The advice of the Apostle is plain and simple: Run away from sexual immorality! The word he used here for immorality is “porneia” (πορνεία). It’s a very general word for sexual immorality. It’s the word from which we get our word “pornography”. It’s any attempt to stimulate or satisfy sexual desires outside of marriage as God defines it in his word. It’s dangerous to toy with such things.

These aren’t just outward sins. Jesus said in his Sermon on the Mount in Matthew 5:28, “everyone who looks at a woman with lustful intent has already committed adultery with her in his heart.”

Sexual sins corrupt from within and obscure a most fundamental principle. The offense is on a far higher plane than people usually comprehend. These sins go against what the believer is as the bride of Christ.

There is a general principle here
to help us deal with all moral issues.

19. Or do you not know that your body is a temple of the Holy Spirit within you, whom you have from God? You are not your own,
20. for you were bought with a price. So glorify God in your body.

Our relationship with God is something far more intimate and profound than some realize. The Holy Spirit dwells in every believer in a special way. Back in chapter 3 Paul warned those who trouble God’s people saying, “Do you not know that you are God’s temple and that God’s Spirit dwells in you? If anyone destroys God’s temple, God will destroy him. For God’s temple is holy, and you are that temple.” (1 Corinthians 3:16-17)

This isn’t a physical dwelling. Since the Holy Spirit is God, he is altogether everywhere all the time. There is no place in all the universe where he isn’t completely present.

He dwells in us by having a special relationship with us. We as individuals and as a church assembled together are his body and the bride of the Savior. We are to specially show his presence to the world around us. We are comforted by the Good Shepherd who loves us specially, and guides us always. In this sense we are the Temple of God on earth.

Therefore we should treat every believer with great respect. What belongs to Jesus Christ in this way should never be used sinfully.

In whatever we do, we should remember that
we belong to God. We are not our own.

God created us for his own glory. We exist for what he said we should be. He redeemed us with the price of the blood of our Saviour, Jesus Christ.

If we dare to take what belongs to God, and treat it as if it belongs to us — to do with our thoughts and lives only as we please — we commit thievery against God himself, and rebel against his gracious love.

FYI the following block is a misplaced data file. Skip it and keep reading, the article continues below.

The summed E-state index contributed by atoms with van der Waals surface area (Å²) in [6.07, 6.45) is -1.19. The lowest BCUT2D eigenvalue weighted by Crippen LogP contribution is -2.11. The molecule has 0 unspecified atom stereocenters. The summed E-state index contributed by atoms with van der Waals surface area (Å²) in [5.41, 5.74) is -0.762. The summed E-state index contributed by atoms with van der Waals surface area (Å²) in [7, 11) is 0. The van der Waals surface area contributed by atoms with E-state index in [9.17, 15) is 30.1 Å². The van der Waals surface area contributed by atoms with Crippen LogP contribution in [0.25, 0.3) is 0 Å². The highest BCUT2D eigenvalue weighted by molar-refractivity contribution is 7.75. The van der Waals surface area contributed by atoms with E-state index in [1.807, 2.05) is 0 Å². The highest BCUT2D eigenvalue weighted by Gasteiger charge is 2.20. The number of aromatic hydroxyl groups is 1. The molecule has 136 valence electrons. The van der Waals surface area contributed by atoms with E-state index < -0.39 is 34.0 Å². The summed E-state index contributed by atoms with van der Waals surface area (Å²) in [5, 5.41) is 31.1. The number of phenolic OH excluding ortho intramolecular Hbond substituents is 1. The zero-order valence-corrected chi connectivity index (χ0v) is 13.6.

This is profoundly summarized in the first answer in the Heidelberg Catechism:
The question asks: What is your only comfort in life and in death?
The answer begins; “That I, with body and soul, both in life and in death, am not my own, but belong to my faithful Savior Jesus Christ, who with His precious blood has fully satisfied for all my sins, and redeemed me from all the power of the devil …”

No matter how hard it may be, we should not set God’s interests aside in favor of our own. The only right paths are the ones that bring glory to God. Our body and soul, our thoughts, word, and deeds are under that obligation.

But obeying God is more than just an obligation to those redeemed by Christ. It’s our way of showing gratitude for God’s grace and care. It’s the only way to truly expect God’s blessings. Though all we have is undeserved, he never blesses our sinful solutions to our problems.

When tempted, this simple truth should stop us and turn us to God for strength to resist. We need to remind ourselves by remembering: I am not my own. All that I am, belongs to God. I should never use my body, my mind, my time, my talents in ways that are immoral. It’s arrogant and foolish to expect we could get away with stealing from God.

There was an interesting story in the news. Some teen thieves broke into a house while the family was away on vacation. But while they were busy collecting things to steal, they were being watched. The web-cam had been left on and a lady in another state was watching the whole thing. She looked up the local police number using the internet and called it in. While the officers were on their way she described everything the thieves were doing. When the squad cars pulled up and surrounded the neighborhood the teens had left the house. But they had a full description and could identify the things they had stolen. Within minutes the thieves were all in custody.

Would they have gone ahead with the crime if they knew they were being watched? Probably not. But how foolish – when God’s own people, knowing God sees all they do, use what belongs to God to serve their sinful desires.

Maybe you haven’t done the kinds of things the Corinthians were doing. But we all need to remember that we are not our own, and we have not always lived within the moral boundaries God has explained in his word. We abuse what truly belongs to God, and the owner is always watching.

Our fear of getting caught should never be the main issue. But knowing that God is witnessing our offense to him should make us stop and repent, and humbly turn to God for forgiveness and strength.

May God help us all to obey and serve our Loving Savior with all we are and have.

(The Bible quotations are from the English Standard Version unless otherwise noted.)